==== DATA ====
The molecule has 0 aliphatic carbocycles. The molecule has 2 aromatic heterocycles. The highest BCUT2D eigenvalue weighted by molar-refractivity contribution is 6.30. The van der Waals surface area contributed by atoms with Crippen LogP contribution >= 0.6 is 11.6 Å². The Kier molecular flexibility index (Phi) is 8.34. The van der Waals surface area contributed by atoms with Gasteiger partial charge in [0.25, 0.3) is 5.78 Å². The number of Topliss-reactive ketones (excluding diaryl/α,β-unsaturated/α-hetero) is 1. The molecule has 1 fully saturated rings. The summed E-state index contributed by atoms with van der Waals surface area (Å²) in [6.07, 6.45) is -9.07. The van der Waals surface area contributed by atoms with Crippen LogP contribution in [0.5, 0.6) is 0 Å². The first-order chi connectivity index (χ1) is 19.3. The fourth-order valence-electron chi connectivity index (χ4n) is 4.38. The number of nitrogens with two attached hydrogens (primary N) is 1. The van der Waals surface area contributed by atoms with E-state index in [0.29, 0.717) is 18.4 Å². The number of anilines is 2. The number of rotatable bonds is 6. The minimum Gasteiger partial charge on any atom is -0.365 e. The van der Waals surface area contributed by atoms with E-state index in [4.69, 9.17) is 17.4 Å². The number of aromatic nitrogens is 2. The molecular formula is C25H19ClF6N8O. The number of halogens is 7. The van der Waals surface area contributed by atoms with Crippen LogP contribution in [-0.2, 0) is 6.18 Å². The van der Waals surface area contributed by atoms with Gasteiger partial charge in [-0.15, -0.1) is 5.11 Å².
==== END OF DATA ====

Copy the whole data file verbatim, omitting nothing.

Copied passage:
The molecule has 0 aliphatic carbocycles. The molecule has 2 aromatic heterocycles. The highest BCUT2D eigenvalue weighted by molar-refractivity contribution is 6.30. The van der Waals surface area contributed by atoms with Crippen LogP contribution >= 0.6 is 11.6 Å². The Kier molecular flexibility index (Phi) is 8.34. The van der Waals surface area contributed by atoms with Gasteiger partial charge in [0.25, 0.3) is 5.78 Å². The number of Topliss-reactive ketones (excluding diaryl/α,β-unsaturated/α-hetero) is 1. The molecule has 1 fully saturated rings. The summed E-state index contributed by atoms with van der Waals surface area (Å²) in [6.07, 6.45) is -9.07. The van der Waals surface area contributed by atoms with Crippen LogP contribution in [0.5, 0.6) is 0 Å². The first-order chi connectivity index (χ1) is 19.3. The fourth-order valence-electron chi connectivity index (χ4n) is 4.38. The number of nitrogens with two attached hydrogens (primary N) is 1. The van der Waals surface area contributed by atoms with E-state index in [0.29, 0.717) is 18.4 Å². The number of anilines is 2. The number of rotatable bonds is 6. The minimum Gasteiger partial charge on any atom is -0.365 e. The van der Waals surface area contributed by atoms with E-state index in [4.69, 9.17) is 17.4 Å². The number of aromatic nitrogens is 2. The molecular formula is C25H19ClF6N8O. The number of halogens is 7. The van der Waals surface area contributed by atoms with Crippen LogP contribution in [-0.2, 0) is 6.18 Å². The van der Waals surface area contributed by atoms with Gasteiger partial charge in [-0.15, -0.1) is 5.11 Å².